Then, out of nowhere, Syracuse made a run in the final Big East Tournament as we’ve known it, where the shots finally dropped and Boeheim’s 2-3 zone finally began to coalesce with this year’s team.
And then, finally, in the past few weeks, the team peaked at the perfect time, its 2-3 zone shutting down opponents in the NCAA tournament: holding its Round of 64 opponent to a measly 34 points; then squeaking by Cal; then holding Indiana, one of the best offenses in the country, to 50 points in a Sweet Sixteen game; then obliterating Marquette, 55-39, in an Elite Eight game where Syracuse choked and squeezed Marquette with what Boeheim called the best version of the signature defense he’s run for decades.
How does a program reconcile these sorts of up-and-down emotions? How can a school go from being excoriated for harboring an accused sex offender (the FBI later dropped its case against Fine), to being seen as a redemption story, to being chastised again for possible NCAA violations, to being lifted up as the greatest defensive achievement for one of the greatest all-time college basketball coaches?
It’s dizzying. How can you process all these conflicting emotions, and top them off with — in the middle of Syracuse’s Final Four run this year — the tragedy of point guard Michael Carter-Williams having his childhood home burn down before the Sweet Sixteen?
“Everybody has distractions,” Boeheim said this week. “There’s no team that doesn’t have distractions during the course of the year. That’s part of life. That’s what you have to learn to handle.
“They focused well all year. It’s difficult when you lose four out of five games. But people go through that. Duke lost three games in a row this year. Kansas did. Michigan had a bad stretch. I think most teams have a bad stretch sometime during the course of the year, particularly if you play four games against three teams in the top 15 in the country, you're going to have a bad stretch.”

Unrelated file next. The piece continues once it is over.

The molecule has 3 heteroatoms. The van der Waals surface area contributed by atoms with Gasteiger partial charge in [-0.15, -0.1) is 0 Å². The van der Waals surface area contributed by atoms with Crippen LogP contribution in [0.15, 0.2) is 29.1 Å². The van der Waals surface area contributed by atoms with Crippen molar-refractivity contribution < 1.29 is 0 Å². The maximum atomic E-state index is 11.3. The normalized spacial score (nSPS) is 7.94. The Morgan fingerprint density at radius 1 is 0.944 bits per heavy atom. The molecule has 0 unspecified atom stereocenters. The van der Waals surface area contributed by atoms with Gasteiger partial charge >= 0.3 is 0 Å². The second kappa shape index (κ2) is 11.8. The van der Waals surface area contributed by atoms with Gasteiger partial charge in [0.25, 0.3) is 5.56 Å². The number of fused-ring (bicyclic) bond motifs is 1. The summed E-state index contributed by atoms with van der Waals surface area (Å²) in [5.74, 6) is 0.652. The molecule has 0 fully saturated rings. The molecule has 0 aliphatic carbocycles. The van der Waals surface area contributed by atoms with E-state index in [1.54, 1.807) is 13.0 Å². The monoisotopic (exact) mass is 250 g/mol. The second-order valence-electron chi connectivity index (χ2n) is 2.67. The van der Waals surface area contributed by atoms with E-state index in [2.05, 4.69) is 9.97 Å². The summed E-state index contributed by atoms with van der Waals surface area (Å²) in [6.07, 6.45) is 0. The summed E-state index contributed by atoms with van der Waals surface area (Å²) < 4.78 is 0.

It’s true: Adversity molds character. When bad things happen to good teams, the teams can crumble or they can rise up. Syracuse has risen up, been knocked down, risen again. Saturday the Orange have their season’s biggest test: Michigan, with likely player-of-the-year point guard Trey Burke and a supporting cast of underclassmen who are peaking at the right time. It’s strength on strength, Syracuse’s currently impenetrable 2-3 zone vs. Michigan’s currently unbeatable offense.
It will be a difficult mountain to climb at the end of this 17-month odyssey: To beat the hottest offense in the nation, and then go on to beat (assuming Louisville takes care of Wichita State) one of the best pressure defenses college basketball has seen in years.
But if Syracuse can pull it off, what better way to end the odyssey: To do the unexpected, to win a national title, and to have Jim Boeheim — the coy old coach who never really shows his hand — top off his second national championship by saying he was only kidding earlier, and he’s actually going to call it quits.
It probably won’t happen.
But who could have guessed the past 17 months could have happened at Syracuse?
Follow Reid Forgrave on Twitter or email him at ReidForgrave@gmail.com.
More Stories From Reid Forgrave